It's a truism of psychology that human beings are primarily motivated by 1) the pursuit of pleasure and 2) the avoidance of pain. Not surprisingly, most management strategies emphasize some combination of carrots and sticks.
As I explained in a previous column, the promise of more money (i.e. carrots) does not motivate people to work harder. At the same time, using threats and fear (i.e. sticks) as motivators may work short term, but quickly kills morale.
The problem with carrot/stick management techniques is that human beings are too complex to be encapsulated by such a ham-handed model of behavior. Humans are social animals, not individual automata who react predictably to simplistic applications of pain or pleasure.
What does motivate people? According to a recent article in the Harvard Business Review, simple peer pressure plays an outsized role in workplace motivation.
In the study, researchers tracked how well workers in a hospital adhered to new sanitization procedure after being paid bonuses if they followed the new rules. While the bonuses did work at first, compliance with the new procedure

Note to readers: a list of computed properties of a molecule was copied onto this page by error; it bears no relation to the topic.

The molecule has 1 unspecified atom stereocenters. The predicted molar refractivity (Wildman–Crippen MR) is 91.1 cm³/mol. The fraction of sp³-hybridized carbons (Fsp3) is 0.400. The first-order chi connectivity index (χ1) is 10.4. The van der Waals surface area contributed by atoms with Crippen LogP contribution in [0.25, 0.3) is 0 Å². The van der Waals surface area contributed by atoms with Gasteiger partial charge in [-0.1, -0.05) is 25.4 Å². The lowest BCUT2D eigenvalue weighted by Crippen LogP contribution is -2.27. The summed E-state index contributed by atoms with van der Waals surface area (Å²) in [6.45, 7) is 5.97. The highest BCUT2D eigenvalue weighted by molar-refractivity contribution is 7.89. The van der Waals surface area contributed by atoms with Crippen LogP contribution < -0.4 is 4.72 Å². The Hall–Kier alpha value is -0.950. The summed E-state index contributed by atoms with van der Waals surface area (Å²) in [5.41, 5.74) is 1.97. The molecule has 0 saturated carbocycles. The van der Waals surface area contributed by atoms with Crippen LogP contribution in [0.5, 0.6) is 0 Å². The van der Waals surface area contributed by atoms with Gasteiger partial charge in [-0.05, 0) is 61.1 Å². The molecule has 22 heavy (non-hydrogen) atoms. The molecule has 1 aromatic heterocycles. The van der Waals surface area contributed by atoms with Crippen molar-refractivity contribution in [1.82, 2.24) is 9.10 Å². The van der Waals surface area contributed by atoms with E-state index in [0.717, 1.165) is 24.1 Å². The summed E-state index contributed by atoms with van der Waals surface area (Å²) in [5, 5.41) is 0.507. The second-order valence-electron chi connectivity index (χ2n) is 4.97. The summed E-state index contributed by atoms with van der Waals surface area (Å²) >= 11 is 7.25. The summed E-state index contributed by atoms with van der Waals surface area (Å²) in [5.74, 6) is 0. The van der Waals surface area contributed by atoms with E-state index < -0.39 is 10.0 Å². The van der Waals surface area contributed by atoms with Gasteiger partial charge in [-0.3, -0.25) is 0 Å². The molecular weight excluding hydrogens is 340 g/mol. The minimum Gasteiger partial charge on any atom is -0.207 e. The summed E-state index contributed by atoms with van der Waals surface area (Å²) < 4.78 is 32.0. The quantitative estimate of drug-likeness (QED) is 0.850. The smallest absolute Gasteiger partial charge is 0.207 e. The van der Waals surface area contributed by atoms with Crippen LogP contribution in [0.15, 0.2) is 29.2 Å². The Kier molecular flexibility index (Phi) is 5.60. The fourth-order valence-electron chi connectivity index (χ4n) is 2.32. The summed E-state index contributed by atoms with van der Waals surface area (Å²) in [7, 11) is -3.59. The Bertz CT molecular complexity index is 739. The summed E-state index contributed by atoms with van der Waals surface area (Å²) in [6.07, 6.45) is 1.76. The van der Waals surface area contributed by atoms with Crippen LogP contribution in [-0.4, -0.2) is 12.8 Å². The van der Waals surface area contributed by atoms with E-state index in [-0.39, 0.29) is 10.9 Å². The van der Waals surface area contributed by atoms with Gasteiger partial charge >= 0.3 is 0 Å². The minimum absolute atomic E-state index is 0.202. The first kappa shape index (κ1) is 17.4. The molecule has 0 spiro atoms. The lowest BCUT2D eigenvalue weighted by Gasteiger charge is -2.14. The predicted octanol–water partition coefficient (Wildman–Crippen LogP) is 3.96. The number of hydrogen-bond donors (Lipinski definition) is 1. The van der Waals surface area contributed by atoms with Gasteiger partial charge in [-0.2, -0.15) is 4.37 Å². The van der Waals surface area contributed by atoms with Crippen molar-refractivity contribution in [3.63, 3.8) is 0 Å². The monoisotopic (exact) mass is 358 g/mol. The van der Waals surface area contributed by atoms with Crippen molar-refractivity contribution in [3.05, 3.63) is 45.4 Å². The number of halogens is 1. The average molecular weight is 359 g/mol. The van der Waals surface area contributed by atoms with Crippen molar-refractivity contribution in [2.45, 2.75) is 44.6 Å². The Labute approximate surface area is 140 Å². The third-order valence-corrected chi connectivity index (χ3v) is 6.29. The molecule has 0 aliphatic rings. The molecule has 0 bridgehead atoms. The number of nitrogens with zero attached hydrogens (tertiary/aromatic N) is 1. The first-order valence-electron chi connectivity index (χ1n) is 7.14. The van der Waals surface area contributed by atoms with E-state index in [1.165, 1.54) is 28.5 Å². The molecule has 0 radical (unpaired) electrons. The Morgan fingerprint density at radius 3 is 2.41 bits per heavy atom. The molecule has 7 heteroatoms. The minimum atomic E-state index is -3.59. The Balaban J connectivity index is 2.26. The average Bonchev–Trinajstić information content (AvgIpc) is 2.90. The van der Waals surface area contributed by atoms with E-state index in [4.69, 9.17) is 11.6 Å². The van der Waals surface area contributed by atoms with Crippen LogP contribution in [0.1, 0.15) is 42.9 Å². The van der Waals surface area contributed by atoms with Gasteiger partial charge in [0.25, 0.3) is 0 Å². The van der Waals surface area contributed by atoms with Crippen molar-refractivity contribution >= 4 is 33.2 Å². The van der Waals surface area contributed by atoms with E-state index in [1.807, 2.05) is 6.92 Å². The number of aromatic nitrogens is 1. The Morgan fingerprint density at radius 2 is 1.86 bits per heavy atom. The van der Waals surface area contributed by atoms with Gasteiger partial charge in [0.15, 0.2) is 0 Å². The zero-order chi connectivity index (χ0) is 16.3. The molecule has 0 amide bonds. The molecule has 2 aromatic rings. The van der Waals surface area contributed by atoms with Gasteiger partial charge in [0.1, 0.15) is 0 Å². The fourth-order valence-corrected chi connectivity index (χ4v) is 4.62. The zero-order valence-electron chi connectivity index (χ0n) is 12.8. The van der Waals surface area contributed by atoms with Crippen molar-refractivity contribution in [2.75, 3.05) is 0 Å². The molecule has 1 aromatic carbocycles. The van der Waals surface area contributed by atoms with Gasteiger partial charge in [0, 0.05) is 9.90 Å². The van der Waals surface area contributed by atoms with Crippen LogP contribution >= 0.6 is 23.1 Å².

"progressively trailed back to levels of performance as low or worse than prior to the initiative."
In other words, the bonus--the archetypal carrot--backfired.
A different group of employees had their names publicly posted on walls, and sent emails of praise when they followed the procedures and respectful reminders when they failed to do so. The study discovered that
"while monetary incentives generated a more pronounced improvement, it was short lived. On the other hand, peer pressure techniques generated a change in organizational behavior that persisted beyond the removal of the incentive."
When people feel a sense of belonging to a group of their peers, they tend to conform to the behavior of that group, especially if that behavior is tied to a goal or belief that's widely shared throughout the group.
Managers who want to motivate employees should focus less on simplistic carrots/stick methods and instead find ways to tie desired behaviors to the shared beliefs and goals of the group... and then make certain the behaviors are visible to everyone in the group.